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For Sunshine Week Consider Creating an Open Government Ombudsman

Happy National Sunshine Week!

No, I’m not talking about the weather getting better and days getting longer but the time of year that Americans across the country celebrate the importance of open government laws to protect our right to know what public officials are doing on our behalf. One reform that we’d like to see across the mountain states in honor of Sunshine Week is the creation of an Open Government Ombudsman.

This type of citizen-focused open government expert would help reduce the possibility of litigation when a public records dispute occurs. A similar concept is currently used in Connecticut. That state uses a Freedom of Information Commission to help mediate access to public records.

An Open Government Ombudsman would be helpful for all states. Consider the following cloudy example standing in the way of the full sunlight of transparency in Idaho. The Idaho Education News has been in an ongoing public records dispute with the University of Idaho.

A January 17 blog post notes:

"We adamantly believe public records belong to the people of Idaho, who shouldn't have to pay for what belongs to them," said Jennifer Swindell, managing editor with Idaho Education News.  "We ask for documents that are in the public interest, because taxpayers deserve to know how their money is spent.” 

The media outlet originally received a $2,400 public records invoice from the University of Idaho.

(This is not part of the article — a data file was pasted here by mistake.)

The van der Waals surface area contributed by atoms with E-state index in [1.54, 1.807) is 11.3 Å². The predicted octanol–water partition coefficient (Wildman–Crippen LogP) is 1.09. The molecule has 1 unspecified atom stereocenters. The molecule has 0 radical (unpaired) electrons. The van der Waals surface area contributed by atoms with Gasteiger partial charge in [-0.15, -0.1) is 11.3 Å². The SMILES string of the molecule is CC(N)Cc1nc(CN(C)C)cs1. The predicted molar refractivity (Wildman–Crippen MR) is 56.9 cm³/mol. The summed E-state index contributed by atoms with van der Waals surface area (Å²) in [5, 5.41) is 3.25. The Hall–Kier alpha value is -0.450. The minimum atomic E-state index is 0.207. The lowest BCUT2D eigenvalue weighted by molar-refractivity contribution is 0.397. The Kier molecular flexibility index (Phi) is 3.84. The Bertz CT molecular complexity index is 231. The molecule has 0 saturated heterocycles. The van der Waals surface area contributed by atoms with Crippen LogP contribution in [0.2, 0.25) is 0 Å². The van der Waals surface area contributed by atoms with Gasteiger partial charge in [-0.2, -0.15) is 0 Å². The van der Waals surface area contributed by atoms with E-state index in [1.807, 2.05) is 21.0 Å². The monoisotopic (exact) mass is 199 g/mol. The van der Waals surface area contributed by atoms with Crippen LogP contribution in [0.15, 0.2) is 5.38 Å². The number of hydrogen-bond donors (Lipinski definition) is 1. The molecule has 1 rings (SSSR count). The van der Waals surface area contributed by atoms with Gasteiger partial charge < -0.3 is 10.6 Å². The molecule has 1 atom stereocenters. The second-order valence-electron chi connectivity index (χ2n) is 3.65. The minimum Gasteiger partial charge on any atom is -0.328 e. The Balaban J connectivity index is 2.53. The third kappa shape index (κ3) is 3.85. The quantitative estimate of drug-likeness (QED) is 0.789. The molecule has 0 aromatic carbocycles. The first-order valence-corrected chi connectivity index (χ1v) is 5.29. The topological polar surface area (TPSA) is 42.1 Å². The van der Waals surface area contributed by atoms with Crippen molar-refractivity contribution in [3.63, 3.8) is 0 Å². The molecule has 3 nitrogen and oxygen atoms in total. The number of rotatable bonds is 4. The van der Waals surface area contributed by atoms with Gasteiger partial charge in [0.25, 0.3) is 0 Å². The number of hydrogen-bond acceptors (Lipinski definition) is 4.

Swindell recently told me:

“I've been a reporter and editor for more than 40 years and I've never paid for a public record — until now — $88.65 to the University of Idaho. And it's especially egregious for us to be invoiced by the University of Idaho, which has a staff of lawyers and is supported on hundreds of millions of taxpayer dollars. Idaho needs an independent review because too often we dispute the actions of state agencies either denying our request, over-redacting or delaying the release of public records and we have no recourse other than to go to court, which isn't realistic.

Strong open government laws are critical to a well-functioning republic and ensuring public accountability. Along with creating an Open Government Ombudsman, there are a couple of other easy reforms lawmakers could enact to help make the legislative process more transparent.

To help maximize public involvement in their governance, lawmakers should amend their rules to require at least 3-day public notice of the bills to be heard at public hearings. Providing advance notice of bills scheduled for public hearings is a standard practice among neighboring states. This type of public notice is necessary to allow for meaningful involvement by citizens in the bill hearing process. All legislative committees should also provide the option for remote testimony.

We discussed these legislative transparency ideas before the session started with Idaho Reports (click on the image for video of the interview).

Idaho's Public Records Law Manual clearly explains:

“Open government is the cornerstone of a free society.

Idaho’s constitution proclaims:

“All political power is inherent in the people.”

The foundations for an accountable government can be found in strong citizen oversight, and one of the most critical tools to achieve this is open government laws. For National Sunshine Week we encourage lawmakers to adopt legislative transparency reforms and consider creating an Open Government Ombudsman to help reduce the likelihood of litigation and to improve the administration of state open government laws.

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